for more information on the ongoing investigation here is a BBC video:

Kind regards,
MYP Designated Deputy Safeguarding Lead

Youtheoria: Anti-Asian Racism

Last Saturday, I facilitated breakout room discussions during a Youtheoria International virtual workshop conducted in conjunction with the Asian American Progressive Student Union. It was on the topic of Anti-Asian Racism, and the presentation that the AAPSU members gave was really striking, and made me reflect.

Generally, when someone mentions racism, people think about racism towards black people. Personally, a lot of my discussions about racism usually pivots around anti-black racism. But then, black people are not the only minority group that suffers from systemic or outright racism each week. Racism occurs across other minority groups in various ways across history, such as Irish immigrants to the US in the 1800s, Jewish communities in the 19th century and Japanese in the US in the 1940s. Concentration camps were even created for Japanese-US Americans at one point, even though they were innocent in the intercontinental war.

And today, Asians, particularly those of East Asian ethnicity are facing horrifying discrimination around the world during the pandemic, and it’s an issue that I realized is swept under the rug. When COVID-19 erupted, there was a slew of media and figures focusing on the fact that it originated from PR China. This is valid, but unfortunately many people across the world twisted this to mean that it came from Chinese people in particular. This led to attacks against people of Asian ethnicity, even if they had never visited China before, not that it is relevant anyway.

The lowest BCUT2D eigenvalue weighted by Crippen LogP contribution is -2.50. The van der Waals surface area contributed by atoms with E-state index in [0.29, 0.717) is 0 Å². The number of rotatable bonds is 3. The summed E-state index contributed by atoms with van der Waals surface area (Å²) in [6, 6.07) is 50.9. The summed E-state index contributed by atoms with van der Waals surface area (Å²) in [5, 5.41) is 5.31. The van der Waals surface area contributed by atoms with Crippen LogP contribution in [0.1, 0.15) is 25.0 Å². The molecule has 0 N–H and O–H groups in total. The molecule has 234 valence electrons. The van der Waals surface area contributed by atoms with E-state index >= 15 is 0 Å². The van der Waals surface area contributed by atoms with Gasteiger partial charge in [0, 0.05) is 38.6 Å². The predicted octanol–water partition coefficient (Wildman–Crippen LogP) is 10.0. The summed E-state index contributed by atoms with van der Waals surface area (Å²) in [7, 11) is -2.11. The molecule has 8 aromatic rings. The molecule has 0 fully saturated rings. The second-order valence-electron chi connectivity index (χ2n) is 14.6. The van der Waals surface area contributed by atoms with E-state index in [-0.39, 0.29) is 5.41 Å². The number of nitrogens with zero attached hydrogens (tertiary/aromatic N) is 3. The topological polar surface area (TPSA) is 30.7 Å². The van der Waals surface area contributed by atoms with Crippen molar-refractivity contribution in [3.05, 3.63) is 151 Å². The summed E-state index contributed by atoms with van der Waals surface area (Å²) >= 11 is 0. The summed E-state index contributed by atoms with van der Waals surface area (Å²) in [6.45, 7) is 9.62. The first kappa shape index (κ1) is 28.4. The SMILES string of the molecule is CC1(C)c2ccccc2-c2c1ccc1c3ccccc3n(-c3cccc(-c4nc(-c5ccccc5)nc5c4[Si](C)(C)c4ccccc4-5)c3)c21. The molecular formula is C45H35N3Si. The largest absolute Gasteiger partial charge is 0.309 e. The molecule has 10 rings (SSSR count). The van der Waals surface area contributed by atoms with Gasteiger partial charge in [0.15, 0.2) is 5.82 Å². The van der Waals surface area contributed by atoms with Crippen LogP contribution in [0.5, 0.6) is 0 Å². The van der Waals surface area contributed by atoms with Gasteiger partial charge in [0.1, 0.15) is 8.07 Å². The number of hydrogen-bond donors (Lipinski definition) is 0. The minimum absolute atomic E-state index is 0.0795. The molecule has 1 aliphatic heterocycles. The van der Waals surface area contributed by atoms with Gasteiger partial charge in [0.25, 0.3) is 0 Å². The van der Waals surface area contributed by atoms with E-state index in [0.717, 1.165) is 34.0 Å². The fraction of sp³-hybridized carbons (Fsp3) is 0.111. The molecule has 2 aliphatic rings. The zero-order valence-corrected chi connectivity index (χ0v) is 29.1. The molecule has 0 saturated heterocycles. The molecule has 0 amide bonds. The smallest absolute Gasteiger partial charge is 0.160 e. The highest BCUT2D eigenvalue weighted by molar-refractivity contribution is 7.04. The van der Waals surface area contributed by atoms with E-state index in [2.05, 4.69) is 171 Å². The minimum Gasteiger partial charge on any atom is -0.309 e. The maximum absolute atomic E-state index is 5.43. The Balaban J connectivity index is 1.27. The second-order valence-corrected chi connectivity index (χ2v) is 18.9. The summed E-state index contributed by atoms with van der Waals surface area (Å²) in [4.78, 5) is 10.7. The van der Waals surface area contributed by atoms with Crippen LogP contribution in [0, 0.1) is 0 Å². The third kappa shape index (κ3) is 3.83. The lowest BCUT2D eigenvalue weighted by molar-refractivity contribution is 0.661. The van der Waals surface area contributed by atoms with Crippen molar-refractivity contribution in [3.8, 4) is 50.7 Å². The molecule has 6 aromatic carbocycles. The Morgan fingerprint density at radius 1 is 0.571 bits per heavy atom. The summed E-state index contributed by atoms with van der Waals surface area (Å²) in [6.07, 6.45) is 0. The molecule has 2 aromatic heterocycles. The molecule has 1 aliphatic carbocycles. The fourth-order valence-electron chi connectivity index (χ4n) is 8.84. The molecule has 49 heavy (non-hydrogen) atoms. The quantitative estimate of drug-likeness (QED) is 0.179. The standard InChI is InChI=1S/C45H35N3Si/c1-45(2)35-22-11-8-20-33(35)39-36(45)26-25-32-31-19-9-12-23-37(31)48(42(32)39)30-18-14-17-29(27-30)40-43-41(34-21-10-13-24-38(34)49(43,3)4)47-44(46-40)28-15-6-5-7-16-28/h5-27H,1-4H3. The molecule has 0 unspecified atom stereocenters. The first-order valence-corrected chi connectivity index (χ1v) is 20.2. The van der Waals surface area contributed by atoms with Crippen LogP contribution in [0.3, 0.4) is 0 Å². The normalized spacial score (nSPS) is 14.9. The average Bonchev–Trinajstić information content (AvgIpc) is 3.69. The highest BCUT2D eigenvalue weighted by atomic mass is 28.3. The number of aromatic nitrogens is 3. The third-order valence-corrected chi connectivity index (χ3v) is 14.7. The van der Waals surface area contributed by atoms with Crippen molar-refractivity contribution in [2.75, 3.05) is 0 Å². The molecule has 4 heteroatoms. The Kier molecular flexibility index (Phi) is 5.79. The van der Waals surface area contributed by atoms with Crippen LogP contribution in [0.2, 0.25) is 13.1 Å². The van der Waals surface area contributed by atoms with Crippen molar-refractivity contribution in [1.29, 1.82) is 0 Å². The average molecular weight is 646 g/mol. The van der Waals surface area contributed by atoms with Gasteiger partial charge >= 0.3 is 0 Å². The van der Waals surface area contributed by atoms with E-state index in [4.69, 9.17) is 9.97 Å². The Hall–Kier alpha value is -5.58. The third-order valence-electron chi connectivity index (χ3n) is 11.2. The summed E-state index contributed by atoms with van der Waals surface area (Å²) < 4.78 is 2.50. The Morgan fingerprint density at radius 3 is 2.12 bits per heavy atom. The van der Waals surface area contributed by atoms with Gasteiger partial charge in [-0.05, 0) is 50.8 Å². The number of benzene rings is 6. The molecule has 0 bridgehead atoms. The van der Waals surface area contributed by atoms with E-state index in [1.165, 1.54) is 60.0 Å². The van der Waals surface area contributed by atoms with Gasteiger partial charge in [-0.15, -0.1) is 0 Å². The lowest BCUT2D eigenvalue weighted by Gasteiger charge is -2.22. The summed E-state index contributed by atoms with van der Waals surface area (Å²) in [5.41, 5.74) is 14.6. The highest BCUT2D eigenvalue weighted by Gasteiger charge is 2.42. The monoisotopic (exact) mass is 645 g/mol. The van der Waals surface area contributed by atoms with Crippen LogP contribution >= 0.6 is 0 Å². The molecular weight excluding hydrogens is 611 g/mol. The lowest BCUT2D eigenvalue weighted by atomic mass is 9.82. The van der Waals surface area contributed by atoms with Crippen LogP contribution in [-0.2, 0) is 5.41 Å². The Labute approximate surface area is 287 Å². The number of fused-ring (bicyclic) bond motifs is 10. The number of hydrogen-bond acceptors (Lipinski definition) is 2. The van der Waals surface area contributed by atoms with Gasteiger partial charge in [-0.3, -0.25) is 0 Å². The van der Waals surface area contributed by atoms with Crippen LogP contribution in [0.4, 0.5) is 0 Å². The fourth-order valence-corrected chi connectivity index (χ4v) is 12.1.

The AAPSU gave some shocking facts about violence against Asians in the United States.

·         “Violence against Asian Americans in New York has skyrocketed 1900 percent in the past year”
·         “Vicha Ratanapakdee, 84, violently shoved to the ground and passed away due to internal brain damage.”
·         “Carl Chan, the president of the Oakland Chinatown Chamber of Commerce, has tallied more than 20 assaults between January 28 and February 12 in Oakland’s Chinatown alone.”
·         “Bawi Cung and his son were stabbed at Sams Club last March. Although they have healed, the scars and trauma linger.”

Asian businesses have suffered as well, as many clients stayed away due to misconceived fears about getting a virus that does not discriminate. This has forced many of them to close down, implanting serious economic damage to Asian communities.

In a Central / East African context, I have seen really clear Anti-Asian sentiments expressed by everyday people in DR Congo. Whether its insults in French that I can’t repeat here or horrific facial imitations, it’s a bit of a hypocrisy. I never did anything to stop these behaviours, and thus that leads people to think that is okay to say harmful words.